October 14, 1066, was a momentous day for England. For it was on this day that William the Conqueror defeated King Harold II of England and forever changed the course of history. His success had a profound impact on the country as it brought many social, political, and cultural changes.
One of the fields that experienced the most significant changes was architecture. The Normans were proficient builders and constructing castles was undoubtedly their specialty. This comes as no surprise when one considers the fact that some of the finest examples of Norman castles that can be seen all over England.
Nonetheless, what we are interested in is that soon after the invasion the Normans started building motte and bailey castles, which are considered to be the earliest buildings erected by them. Motte is the name given to the raised earthworks on which the keep, or bailey, was erected. One such castle is the magnificent Tamworth Castle, which has the second largest motte in England, right after the one at Windsor Castle.
Set in the center of the town next to the River Tame, Tamworth Castle has certainly stood the test of time, looking proudly over its surroundings for almost a millennium.
It is believed that the site has been used as early as Anglo-Saxon times, when the town of Tamworth was the capital of the kingdom of Mercia, one of the great seven Anglo-Saxon kingdoms of England. Various sources state that originally there was an Anglo-Saxon fort on the site of the castle which was erected several centuries before the Norman invasion of England.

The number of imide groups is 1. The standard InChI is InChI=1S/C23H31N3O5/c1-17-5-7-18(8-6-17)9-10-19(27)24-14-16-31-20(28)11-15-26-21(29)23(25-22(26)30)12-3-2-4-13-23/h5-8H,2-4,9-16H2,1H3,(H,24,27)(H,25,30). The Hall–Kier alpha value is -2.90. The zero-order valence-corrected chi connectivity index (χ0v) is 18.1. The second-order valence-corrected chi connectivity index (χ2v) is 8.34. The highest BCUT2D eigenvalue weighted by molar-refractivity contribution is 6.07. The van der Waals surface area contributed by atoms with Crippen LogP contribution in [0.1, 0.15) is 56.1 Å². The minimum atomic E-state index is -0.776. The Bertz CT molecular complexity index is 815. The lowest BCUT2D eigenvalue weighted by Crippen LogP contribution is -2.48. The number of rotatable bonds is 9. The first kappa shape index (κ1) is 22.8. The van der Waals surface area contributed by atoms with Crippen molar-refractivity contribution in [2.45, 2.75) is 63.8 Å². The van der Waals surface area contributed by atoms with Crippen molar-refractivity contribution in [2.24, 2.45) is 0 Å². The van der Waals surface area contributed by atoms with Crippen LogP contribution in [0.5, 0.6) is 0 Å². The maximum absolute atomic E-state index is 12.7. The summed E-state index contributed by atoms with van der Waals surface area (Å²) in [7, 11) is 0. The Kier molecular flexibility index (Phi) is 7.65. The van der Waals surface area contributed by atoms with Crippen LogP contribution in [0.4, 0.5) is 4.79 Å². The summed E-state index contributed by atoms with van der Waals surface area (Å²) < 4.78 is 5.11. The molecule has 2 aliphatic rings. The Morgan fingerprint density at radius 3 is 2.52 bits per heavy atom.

William the Conqueror’s steward, Robert le Dispenser, was the first to build a motte and bailey castle on the site, shortly after the Norman conquest. However the castle didn’t remain in the hands of the Dispenser family for a long period as there was no male heir to inherit the castle. It is believed that the castle was passed to either a daughter or a niece of Robert le Dispenser who married into the Marmion family.
It took more than 100 years before the wooden bailey castle was rebuilt, using stone thanks to the Marmion family, who remained there until 1291. Philip Marmion was the last male member of the Marmion family who called Tamworth Castle his home. The castle passed to his daughter, who died three years after her father, leaving the castle to her niece, Joan, who was married to Sir Alexander Freville.
The castle remained in the hands of the Freville family until 1423, when it became a possession of the Ferrers family, who decided to modernize and redesign the castle so it could match more closely the tastes of the Tudor period. In the centuries that followed, Tamworth Castle has been remodeled and modernized on several more occasions, with the most extensive changes made towards the end of the 16th century.
The English Civil War had a profound impact on almost everything in the country. During this period, Tamworth Castle remained loyal to the king and was guarded by Royalist forces, but it fell to the Parliamentarians after a siege in the summer of 1643. Royalists made an effort to regain it about a year later, but their efforts were fruitless and the castle remained in the possession of the Parliamentarians.
The Shirley family and later the Compton family became owners of the castle, but none of them decided to make the castle their home, which meant that it was left to fall into decay. However, things changed in the 18th century, when George Townshend inherited the castle and undertook some extensive renovations.
The castle changed owners frequently after Townshend died, but this came to an end in 1897 when Tamworth Corporation (now Tamworth Town Council) purchased it and transformed it into a tourist attraction.
Today, Tamworth Castle offers a unique experience by revealing almost 1,000 years of history.